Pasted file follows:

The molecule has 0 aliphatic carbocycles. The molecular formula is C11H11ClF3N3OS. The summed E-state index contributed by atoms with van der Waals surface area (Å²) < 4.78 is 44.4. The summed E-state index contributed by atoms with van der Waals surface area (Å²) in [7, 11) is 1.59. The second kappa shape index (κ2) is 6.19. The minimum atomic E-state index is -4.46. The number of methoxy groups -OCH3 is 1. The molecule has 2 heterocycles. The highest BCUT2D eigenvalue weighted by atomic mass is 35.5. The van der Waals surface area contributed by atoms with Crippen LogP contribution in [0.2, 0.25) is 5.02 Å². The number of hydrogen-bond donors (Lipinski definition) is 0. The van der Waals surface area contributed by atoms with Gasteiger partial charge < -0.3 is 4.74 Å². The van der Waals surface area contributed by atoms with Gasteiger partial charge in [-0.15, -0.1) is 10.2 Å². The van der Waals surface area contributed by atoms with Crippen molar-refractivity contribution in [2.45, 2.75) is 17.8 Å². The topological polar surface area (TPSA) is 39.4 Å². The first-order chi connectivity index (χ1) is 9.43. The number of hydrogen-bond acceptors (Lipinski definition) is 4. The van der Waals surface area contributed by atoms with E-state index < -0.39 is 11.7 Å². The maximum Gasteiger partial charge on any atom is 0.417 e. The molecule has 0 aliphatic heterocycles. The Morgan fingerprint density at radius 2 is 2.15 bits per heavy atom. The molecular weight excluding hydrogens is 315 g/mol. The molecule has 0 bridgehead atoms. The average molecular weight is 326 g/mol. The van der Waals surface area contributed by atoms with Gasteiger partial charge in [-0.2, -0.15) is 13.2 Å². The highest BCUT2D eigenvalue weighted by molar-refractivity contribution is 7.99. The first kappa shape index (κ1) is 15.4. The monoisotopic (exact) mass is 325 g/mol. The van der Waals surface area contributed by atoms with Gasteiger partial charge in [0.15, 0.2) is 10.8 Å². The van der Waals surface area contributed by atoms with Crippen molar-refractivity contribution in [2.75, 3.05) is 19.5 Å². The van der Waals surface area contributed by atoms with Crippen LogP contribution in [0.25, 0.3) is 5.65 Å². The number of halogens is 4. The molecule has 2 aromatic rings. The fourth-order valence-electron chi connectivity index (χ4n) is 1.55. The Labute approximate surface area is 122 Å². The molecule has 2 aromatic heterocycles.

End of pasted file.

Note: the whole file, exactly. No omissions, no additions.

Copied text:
The molecule has 0 aliphatic carbocycles. The molecular formula is C11H11ClF3N3OS. The summed E-state index contributed by atoms with van der Waals surface area (Å²) < 4.78 is 44.4. The summed E-state index contributed by atoms with van der Waals surface area (Å²) in [7, 11) is 1.59. The second kappa shape index (κ2) is 6.19. The minimum atomic E-state index is -4.46. The number of methoxy groups -OCH3 is 1. The molecule has 2 heterocycles. The highest BCUT2D eigenvalue weighted by atomic mass is 35.5. The van der Waals surface area contributed by atoms with Crippen LogP contribution in [0.2, 0.25) is 5.02 Å². The number of hydrogen-bond donors (Lipinski definition) is 0. The van der Waals surface area contributed by atoms with Gasteiger partial charge < -0.3 is 4.74 Å². The van der Waals surface area contributed by atoms with Gasteiger partial charge in [-0.15, -0.1) is 10.2 Å². The van der Waals surface area contributed by atoms with Crippen molar-refractivity contribution in [2.45, 2.75) is 17.8 Å². The topological polar surface area (TPSA) is 39.4 Å². The first-order chi connectivity index (χ1) is 9.43. The number of hydrogen-bond acceptors (Lipinski definition) is 4. The van der Waals surface area contributed by atoms with E-state index < -0.39 is 11.7 Å². The maximum Gasteiger partial charge on any atom is 0.417 e. The molecule has 0 aliphatic heterocycles. The Morgan fingerprint density at radius 2 is 2.15 bits per heavy atom. The molecular weight excluding hydrogens is 315 g/mol. The molecule has 0 bridgehead atoms. The average molecular weight is 326 g/mol. The van der Waals surface area contributed by atoms with Gasteiger partial charge in [-0.2, -0.15) is 13.2 Å². The highest BCUT2D eigenvalue weighted by molar-refractivity contribution is 7.99. The first kappa shape index (κ1) is 15.4. The monoisotopic (exact) mass is 325 g/mol. The van der Waals surface area contributed by atoms with Gasteiger partial charge in [0.15, 0.2) is 10.8 Å². The van der Waals surface area contributed by atoms with Crippen molar-refractivity contribution in [2.75, 3.05) is 19.5 Å². The van der Waals surface area contributed by atoms with Crippen LogP contribution in [0.25, 0.3) is 5.65 Å². The number of halogens is 4. The molecule has 2 aromatic rings. The fourth-order valence-electron chi connectivity index (χ4n) is 1.55. The Labute approximate surface area is 122 Å². The molecule has 2 aromatic heterocycles.